How Marjane's identity as a child was so important to her during these difficult years in Iran?
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The opening pages of the narrative are a reflection on the search for identity. Like the graphic representation of her life, Marjane’s childhood is very black and white. She understands right and wrong and seeks to proclaim justice. Satrapi uses personification to create a God character as a child might imagine it. This reflection on childhood, however, is also a reflection on partial identity. The opening frames of the novel depict a group of girls, covered in veils. Marjane tells the reader that she is only partially in the picture. This represents the author’s own search for identity. Her identity is fractured both because of her childish understanding of the world and because of the religious fundamentalism being imposed on the country by the Islamic rulers. The novel, thus, is her attempt to recount and reclaim her own personal identity as a person and as an Iranian.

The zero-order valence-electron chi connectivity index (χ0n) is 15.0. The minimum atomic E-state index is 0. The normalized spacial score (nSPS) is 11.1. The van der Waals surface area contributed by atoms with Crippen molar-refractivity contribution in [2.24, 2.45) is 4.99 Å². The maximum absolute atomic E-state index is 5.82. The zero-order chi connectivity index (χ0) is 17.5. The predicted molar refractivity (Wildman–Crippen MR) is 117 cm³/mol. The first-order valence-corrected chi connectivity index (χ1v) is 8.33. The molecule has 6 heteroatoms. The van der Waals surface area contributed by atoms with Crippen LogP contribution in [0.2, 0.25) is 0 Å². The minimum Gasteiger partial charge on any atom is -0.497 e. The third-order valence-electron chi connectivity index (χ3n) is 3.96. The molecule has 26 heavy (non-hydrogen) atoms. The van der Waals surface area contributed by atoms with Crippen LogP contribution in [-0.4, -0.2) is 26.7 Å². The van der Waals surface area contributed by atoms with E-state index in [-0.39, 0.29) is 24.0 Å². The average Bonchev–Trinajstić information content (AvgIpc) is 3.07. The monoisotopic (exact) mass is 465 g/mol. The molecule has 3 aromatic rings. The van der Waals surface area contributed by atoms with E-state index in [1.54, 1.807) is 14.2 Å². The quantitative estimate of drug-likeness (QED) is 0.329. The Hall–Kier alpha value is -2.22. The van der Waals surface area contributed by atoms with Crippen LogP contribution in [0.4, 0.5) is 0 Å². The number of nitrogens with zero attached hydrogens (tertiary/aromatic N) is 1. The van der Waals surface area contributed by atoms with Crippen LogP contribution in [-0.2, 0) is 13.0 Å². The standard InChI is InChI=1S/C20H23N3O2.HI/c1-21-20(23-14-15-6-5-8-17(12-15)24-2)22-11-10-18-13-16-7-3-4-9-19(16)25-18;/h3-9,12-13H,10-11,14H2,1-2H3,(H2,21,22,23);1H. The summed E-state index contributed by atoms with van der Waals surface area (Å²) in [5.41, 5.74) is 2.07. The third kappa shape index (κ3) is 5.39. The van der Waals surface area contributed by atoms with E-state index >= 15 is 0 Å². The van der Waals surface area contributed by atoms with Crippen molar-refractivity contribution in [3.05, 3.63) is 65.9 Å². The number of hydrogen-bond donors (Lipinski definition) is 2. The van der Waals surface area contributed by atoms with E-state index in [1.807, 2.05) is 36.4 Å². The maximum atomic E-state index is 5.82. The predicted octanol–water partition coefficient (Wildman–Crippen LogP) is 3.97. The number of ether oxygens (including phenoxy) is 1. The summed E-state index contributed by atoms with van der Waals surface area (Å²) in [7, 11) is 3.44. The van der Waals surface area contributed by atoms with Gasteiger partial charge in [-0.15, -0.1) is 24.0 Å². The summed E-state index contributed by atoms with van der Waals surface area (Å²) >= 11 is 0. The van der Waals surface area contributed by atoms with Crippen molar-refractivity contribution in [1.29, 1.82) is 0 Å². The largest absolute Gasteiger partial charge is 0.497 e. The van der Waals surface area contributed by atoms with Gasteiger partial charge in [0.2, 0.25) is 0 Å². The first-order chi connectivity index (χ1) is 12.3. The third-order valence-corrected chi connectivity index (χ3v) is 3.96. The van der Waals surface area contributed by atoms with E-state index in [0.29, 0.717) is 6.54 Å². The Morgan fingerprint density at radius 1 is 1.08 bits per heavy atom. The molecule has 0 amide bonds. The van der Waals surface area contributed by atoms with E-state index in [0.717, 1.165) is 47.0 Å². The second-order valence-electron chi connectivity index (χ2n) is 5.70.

Throughout the novel, Satrapi plays with techniques of point of view. She relates the history of Iran and the persecution of its people not just from her perspective but also from the perspectives of her parents, her grandmother, and from others with firsthand knowledge of the political and social situation of Iran during this period. These points of view, however, are always interconnected to the author’s own point of view. Satrapi connects and interweaves the stories of those around her into her own process of self-actualization and growing up.